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A CurtainUp London Review
Occasionally a cast member will break out of character and vehemently tell those making a background noise to be quiet. So are we watching a play put on by women prisoners? Complicating the issue are two members of the cast from the Clean Break Theatre company, a charity which uses theatre to support women offenders within and without the criminal justice system. Dame Harriet Walter, here playing Brutus, is a patron of Clean Break.
Enough time on this controversial design context, let’s talk about the production. Frances Barber as Julius Caesar dominates the early scenes as her supporters wear a card mask of her face and black beret, creating an anonymous, uniform army hanging on her every word.
Mark Anthony (Cush Jumbo) is not as charismatic as one would wish and in the later scenes, it becomes clear that he and Octavius (Clare Dunne) win the battle because they are so ready with guns to kill opponents. The two main characters for me are the impressive Harriet Walter as Brutus who has an amazing and noble stage presence and Jenny Jules who injects so much interest into the role of Cassius that it is like watching this play for the very first time.
Bullying features to the fore in this production. Cassius’ motivation is explained when Caesar brutalises her by stuffing unwanted food into her mouth, publically humiliating her in front of the other prisoners. The conspirators gather under the guise of darkness and wearing face masks, disguising their identity operate by torchlight. The murder takes place in the midst of the auditorium as a member of the audience is moved to another chair so Caesar can sit there. We see the horror of the murder and on the faces of the audience at close quarters to the deed. A video camera will record everything which will be shown on screens. The conspirators put on bright red gloves to show their involvement with the assassination and the iconic image of the show is one of the conspirators with blood soaked hands held aloft.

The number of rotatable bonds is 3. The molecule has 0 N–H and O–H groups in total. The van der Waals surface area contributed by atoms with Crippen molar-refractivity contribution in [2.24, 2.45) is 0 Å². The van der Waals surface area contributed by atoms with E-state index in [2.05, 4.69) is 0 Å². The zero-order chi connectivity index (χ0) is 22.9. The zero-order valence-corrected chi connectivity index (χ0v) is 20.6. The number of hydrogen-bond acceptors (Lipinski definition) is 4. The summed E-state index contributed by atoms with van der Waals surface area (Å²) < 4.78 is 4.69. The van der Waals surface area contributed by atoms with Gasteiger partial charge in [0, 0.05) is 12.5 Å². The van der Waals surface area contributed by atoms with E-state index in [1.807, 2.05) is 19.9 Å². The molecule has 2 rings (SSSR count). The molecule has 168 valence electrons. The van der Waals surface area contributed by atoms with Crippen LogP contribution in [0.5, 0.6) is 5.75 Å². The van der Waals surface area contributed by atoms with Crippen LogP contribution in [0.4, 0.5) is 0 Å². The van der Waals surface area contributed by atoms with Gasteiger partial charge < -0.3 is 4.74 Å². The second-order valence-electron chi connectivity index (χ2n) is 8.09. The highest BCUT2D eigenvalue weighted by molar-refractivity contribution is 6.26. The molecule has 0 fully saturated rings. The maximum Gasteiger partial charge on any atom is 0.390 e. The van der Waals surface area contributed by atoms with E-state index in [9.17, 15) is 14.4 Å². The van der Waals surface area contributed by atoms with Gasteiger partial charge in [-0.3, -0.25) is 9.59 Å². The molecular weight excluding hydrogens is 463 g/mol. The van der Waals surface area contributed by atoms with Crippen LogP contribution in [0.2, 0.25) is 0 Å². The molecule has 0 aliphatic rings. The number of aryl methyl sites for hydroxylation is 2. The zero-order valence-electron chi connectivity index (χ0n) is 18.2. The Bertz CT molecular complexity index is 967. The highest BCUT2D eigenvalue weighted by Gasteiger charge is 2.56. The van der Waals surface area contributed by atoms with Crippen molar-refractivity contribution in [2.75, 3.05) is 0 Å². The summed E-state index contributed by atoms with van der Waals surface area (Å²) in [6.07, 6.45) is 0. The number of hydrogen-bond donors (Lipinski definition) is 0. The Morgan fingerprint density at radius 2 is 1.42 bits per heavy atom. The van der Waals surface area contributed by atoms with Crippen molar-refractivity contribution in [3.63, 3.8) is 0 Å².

Clare Dunne, doubling as Brutus’ wife Portia (and Octavius), will describe her harrowing dreams and cut her thigh in one of the earliest records of self harming, but not yet suicidal, in the theatre. The turmoil of the funeral speeches will see a greedy mob anxious to hear what is in it for them and the cast will criss cross the stage to convey the unrest within the state caused by the death of a strong “would be” emperor.
Bunny Christie’s set is detailed, scruffy, bare painted bricks and battleship grey with the downstairs audience relocated on grey plastic chairs for the two hour run through production. Tea trays and drums provide the noise of a prison near riot.
Not surprisingly this becomes a play less about politics than the abuse of power by an individual through Frances Barber’s power hungry Caesar. Mark Antony starts his famous speech, prostrate on the ground and with a gun pointed at his head. No wonder he has to be diplomatic about Brutus! In a piece of meta-theatricality, Caesar reappears and controls the replaying of the last few minutes of one scene. The battle scenes are exciting staged as on a trolley, with strobe projection, Cassius looks at the battle ground at Philippi. As Brutus is killed the victorious army have their photograph taken with him holding up his dead body for celluloid posterity in the manner of the killing of recent dictators .
Phyllida Lloyd has crafted a thrilling production with her cast of women. Bravo!
Retold by Tina Packer of Shakespeare & Co.
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